Barry O’Farrell resigns claiming ‘massive failure of memory’ over gift of $3000 bottle of wine

Photo: Barry O’Farrell. Credit: Paul Hemsley.

It is the ultimate case of political sour grapes.

New South Wales Premier Barry O’Farrell has announced his intention to resign as the state’s leader after the Independent Commission Against Corruption (ICAC) produced a handwritten thank you note for a gift in the form of a 1959 bottle of Penfolds Grange Hermitage that Mr O’Farrell had earlier denied receiving in evidence he gave to a probe by the watchdog into Australian Water Holdings (AWH).

During a press conference following his appearance as a witness at the ICAC hearing, the Mr O’Farrell emphatically denied – more than a dozen times – that he had ever received the upmarket bottle of plonk despite documentation from couriers that it had been delivered to his home in the North Shore suburb of Roseville.

At the press conference Mr O’Farrell then went on to say that it was a matter of civic duty for people called before the ICAC to appear and give truthful evidence, statements that subsequently went on to effectively destroy his chances of remaining in the job as Premier.

“I am absolutely delighted to be here because it sets an example for everyone else,” Mr O’Farrell told reporters yesterday.

“Part of my frustration as the Premier of this state is the fact that when it comes to shootings, people won’t come forward and cooperate with police. Part of my frustration with the way our justice system operates is too often witnesses won’t come forward,” Mr O’Farrell said.

“Well here today we have [a] demonstration that whether you’re a public servant, whether you are a private citizen, or the premier, if ICAC seeks your assistance it is your duty to attend to give honest evidence. That’s what I have done today. And if that sets an example for others, that’s a good thing for this state,” Mr O’Farrell said.

The 1959 bottle of wine, apparently picked on the basis that it was a vintage of the year that Mr O’Farrell was born, is alleged to have been sent by Nick Di Girolamo, a prominent fund raiser for the Liberal Party and an executive of AWH.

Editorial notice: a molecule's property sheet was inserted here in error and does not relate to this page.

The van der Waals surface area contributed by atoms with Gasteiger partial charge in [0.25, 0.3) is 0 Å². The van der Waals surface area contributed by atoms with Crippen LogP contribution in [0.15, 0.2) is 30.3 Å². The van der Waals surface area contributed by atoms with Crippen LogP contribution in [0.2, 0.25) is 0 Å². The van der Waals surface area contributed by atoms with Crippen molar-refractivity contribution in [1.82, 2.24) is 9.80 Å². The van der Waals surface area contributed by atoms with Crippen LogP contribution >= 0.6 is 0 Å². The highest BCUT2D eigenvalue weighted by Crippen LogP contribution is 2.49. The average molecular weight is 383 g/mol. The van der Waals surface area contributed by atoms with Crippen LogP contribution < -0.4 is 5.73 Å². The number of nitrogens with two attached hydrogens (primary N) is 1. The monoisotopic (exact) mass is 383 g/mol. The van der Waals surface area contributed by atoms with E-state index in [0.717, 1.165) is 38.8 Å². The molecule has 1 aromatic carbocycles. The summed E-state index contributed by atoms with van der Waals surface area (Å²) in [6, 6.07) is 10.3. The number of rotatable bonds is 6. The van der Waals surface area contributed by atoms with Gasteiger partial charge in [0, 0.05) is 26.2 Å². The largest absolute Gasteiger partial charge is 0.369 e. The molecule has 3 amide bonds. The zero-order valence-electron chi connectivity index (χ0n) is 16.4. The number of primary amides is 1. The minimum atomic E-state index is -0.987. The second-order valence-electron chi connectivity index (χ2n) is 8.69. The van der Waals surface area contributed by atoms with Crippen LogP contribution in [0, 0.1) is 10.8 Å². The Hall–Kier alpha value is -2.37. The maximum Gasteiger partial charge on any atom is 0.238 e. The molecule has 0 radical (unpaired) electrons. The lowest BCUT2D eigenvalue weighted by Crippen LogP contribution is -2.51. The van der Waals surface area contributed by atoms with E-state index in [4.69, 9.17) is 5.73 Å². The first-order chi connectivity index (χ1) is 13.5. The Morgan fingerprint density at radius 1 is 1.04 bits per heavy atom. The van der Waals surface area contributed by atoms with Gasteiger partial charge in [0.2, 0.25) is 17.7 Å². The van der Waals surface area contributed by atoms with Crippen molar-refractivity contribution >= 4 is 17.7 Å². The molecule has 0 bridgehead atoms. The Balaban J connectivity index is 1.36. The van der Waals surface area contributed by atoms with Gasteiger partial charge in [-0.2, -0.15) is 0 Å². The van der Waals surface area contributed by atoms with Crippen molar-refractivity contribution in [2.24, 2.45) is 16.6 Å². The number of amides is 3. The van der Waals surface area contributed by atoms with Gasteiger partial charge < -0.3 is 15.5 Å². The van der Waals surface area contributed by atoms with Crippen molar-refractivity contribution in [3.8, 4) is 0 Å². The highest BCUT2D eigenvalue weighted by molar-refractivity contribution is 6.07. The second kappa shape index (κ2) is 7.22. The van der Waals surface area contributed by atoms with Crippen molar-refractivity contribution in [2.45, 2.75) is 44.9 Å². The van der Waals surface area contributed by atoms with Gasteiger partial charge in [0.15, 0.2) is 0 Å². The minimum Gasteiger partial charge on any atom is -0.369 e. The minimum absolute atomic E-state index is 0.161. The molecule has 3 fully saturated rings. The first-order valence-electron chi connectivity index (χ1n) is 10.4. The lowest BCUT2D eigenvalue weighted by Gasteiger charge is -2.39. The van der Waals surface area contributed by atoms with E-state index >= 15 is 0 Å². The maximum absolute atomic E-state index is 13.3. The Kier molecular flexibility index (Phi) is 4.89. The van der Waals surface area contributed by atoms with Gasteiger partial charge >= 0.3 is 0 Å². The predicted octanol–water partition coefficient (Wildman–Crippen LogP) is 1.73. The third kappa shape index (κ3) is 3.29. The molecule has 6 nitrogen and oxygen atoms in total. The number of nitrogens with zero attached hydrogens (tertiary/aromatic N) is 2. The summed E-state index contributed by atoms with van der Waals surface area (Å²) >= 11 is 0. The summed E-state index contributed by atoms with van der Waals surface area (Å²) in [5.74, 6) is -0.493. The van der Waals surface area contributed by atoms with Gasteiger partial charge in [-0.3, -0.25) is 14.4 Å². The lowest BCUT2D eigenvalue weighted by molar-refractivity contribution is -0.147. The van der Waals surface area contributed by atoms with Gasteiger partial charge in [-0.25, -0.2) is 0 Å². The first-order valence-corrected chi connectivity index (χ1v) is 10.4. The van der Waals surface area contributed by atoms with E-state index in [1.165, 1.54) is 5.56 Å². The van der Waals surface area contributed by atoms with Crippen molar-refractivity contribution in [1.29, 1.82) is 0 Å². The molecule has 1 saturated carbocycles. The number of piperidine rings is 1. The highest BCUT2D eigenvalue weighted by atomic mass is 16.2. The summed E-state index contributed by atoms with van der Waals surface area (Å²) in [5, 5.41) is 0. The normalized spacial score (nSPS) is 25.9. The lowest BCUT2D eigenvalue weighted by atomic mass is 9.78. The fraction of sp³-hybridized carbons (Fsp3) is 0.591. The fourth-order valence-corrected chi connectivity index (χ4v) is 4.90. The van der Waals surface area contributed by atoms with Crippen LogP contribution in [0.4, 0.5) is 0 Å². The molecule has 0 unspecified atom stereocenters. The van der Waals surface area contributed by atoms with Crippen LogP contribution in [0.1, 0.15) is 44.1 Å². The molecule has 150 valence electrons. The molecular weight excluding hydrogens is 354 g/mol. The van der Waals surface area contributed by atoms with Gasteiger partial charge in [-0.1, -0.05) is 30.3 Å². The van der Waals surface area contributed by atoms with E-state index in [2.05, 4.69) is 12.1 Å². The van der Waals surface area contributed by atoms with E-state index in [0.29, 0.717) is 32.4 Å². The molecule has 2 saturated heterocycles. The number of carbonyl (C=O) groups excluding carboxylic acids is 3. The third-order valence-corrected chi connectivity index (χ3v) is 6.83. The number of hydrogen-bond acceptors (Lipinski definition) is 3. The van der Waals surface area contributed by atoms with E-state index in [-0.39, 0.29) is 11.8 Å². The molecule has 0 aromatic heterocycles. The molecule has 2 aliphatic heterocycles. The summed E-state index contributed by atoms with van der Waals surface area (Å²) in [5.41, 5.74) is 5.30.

The ICAC is investigating whether there was corrupt conduct in relation to the activities of AWH executives and the company’s relationship to public utility Sydney Water as well as links to the family of corrupt former state NSW Labor Party powerbroker Eddie Obeid.

Ironically, Mr O’Farrell’s resignation is the second high-profile casualty for the Liberal Party stemming from ICAC’s investigation into AWH after highly respected federal Assistant Treasurer, Arthur Sinodinos stepped aside from his ministerial role in late March.

It has been reported by the ABC that Mr O’Farrell has already written to his parliamentary colleagues spelling out his intention to quit and explaining the circumstances under which he is doing so.

“This morning I was advised by the ICAC of a thank you note written by me for the bottle of wine. I still have no recollection of receiving the bottle of wine or writing the thank you note, but I accept the information presented to ICAC,” the Premier’s letter to MP’s, published by the ABC, said.

In the letter Mr O’Farrell said that he provided his “honest recollection of events and in no way attempted to mislead either the commission or public” and blamed the discrepancy on “what I can only describe as a what I can only describe as a massive failure of memory.”

“I’m proud of our achievements over the past three years, including getting underway infrastructure projects like the north-west rail links, north connection, west connection, signing up for the National Disability Insurance Scheme, the Gonski reforms and Murray-Darling Basin, and increasing numbers of teachers and police,” Mr O’Farrell wrote.

Mr O’Farrell said that he intended to continue to be “part of the Liberals and NSW parliamentary team.”

More to come.

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One thought on “Barry O’Farrell resigns claiming ‘massive failure of memory’ over gift of $3000 bottle of wine

  1. Of particular interest is ICAC’s view of the situation which when thinking about a continuum of improper conduct to corrupt behaviour, ICAC believes that this is in no way connected to more corrupt behaviour. By letting Premier O’Farrell fall on his on sword and not pursuing any further investigation would indicate a lack of evidence to implicate the Premier.

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